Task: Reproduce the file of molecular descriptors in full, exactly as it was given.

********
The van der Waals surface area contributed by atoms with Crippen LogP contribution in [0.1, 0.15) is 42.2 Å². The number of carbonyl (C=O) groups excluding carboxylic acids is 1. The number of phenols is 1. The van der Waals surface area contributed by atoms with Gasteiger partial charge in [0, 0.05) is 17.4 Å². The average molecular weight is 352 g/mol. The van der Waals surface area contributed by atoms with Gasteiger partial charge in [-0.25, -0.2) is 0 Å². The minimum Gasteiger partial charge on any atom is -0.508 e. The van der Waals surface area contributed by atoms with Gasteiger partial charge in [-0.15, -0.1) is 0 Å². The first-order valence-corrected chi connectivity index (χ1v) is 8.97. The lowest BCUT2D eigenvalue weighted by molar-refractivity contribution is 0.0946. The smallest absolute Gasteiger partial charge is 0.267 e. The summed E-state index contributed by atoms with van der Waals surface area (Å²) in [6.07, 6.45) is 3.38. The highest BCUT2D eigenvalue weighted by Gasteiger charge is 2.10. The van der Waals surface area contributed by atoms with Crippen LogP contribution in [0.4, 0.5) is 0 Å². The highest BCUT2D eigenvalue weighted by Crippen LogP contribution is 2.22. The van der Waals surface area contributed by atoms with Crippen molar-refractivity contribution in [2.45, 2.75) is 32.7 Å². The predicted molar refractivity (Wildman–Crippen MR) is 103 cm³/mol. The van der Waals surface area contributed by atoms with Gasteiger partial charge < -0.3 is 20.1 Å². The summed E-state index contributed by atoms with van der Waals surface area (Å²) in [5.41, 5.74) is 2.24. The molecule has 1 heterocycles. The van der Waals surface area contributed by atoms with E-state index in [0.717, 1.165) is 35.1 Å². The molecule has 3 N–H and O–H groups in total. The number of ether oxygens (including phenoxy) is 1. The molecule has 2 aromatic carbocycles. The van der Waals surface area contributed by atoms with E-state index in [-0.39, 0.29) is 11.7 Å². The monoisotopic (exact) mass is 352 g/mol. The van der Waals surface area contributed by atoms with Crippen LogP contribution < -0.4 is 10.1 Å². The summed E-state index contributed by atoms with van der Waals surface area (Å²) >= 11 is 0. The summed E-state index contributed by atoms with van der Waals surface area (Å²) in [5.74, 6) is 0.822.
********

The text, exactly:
The van der Waals surface area contributed by atoms with Crippen LogP contribution in [0.1, 0.15) is 42.2 Å². The number of carbonyl (C=O) groups excluding carboxylic acids is 1. The number of phenols is 1. The van der Waals surface area contributed by atoms with Gasteiger partial charge in [0, 0.05) is 17.4 Å². The average molecular weight is 352 g/mol. The van der Waals surface area contributed by atoms with Gasteiger partial charge in [-0.25, -0.2) is 0 Å². The minimum Gasteiger partial charge on any atom is -0.508 e. The van der Waals surface area contributed by atoms with Gasteiger partial charge in [-0.15, -0.1) is 0 Å². The first-order valence-corrected chi connectivity index (χ1v) is 8.97. The lowest BCUT2D eigenvalue weighted by molar-refractivity contribution is 0.0946. The smallest absolute Gasteiger partial charge is 0.267 e. The summed E-state index contributed by atoms with van der Waals surface area (Å²) in [6.07, 6.45) is 3.38. The highest BCUT2D eigenvalue weighted by Gasteiger charge is 2.10. The van der Waals surface area contributed by atoms with Crippen LogP contribution in [0.4, 0.5) is 0 Å². The highest BCUT2D eigenvalue weighted by Crippen LogP contribution is 2.22. The van der Waals surface area contributed by atoms with Crippen molar-refractivity contribution in [2.45, 2.75) is 32.7 Å². The predicted molar refractivity (Wildman–Crippen MR) is 103 cm³/mol. The van der Waals surface area contributed by atoms with Gasteiger partial charge < -0.3 is 20.1 Å². The summed E-state index contributed by atoms with van der Waals surface area (Å²) in [5.41, 5.74) is 2.24. The molecule has 1 heterocycles. The van der Waals surface area contributed by atoms with E-state index in [0.717, 1.165) is 35.1 Å². The molecule has 3 N–H and O–H groups in total. The number of ether oxygens (including phenoxy) is 1. The molecule has 2 aromatic carbocycles. The van der Waals surface area contributed by atoms with E-state index in [-0.39, 0.29) is 11.7 Å². The monoisotopic (exact) mass is 352 g/mol. The van der Waals surface area contributed by atoms with Crippen LogP contribution < -0.4 is 10.1 Å². The summed E-state index contributed by atoms with van der Waals surface area (Å²) >= 11 is 0. The summed E-state index contributed by atoms with van der Waals surface area (Å²) in [5.74, 6) is 0.822.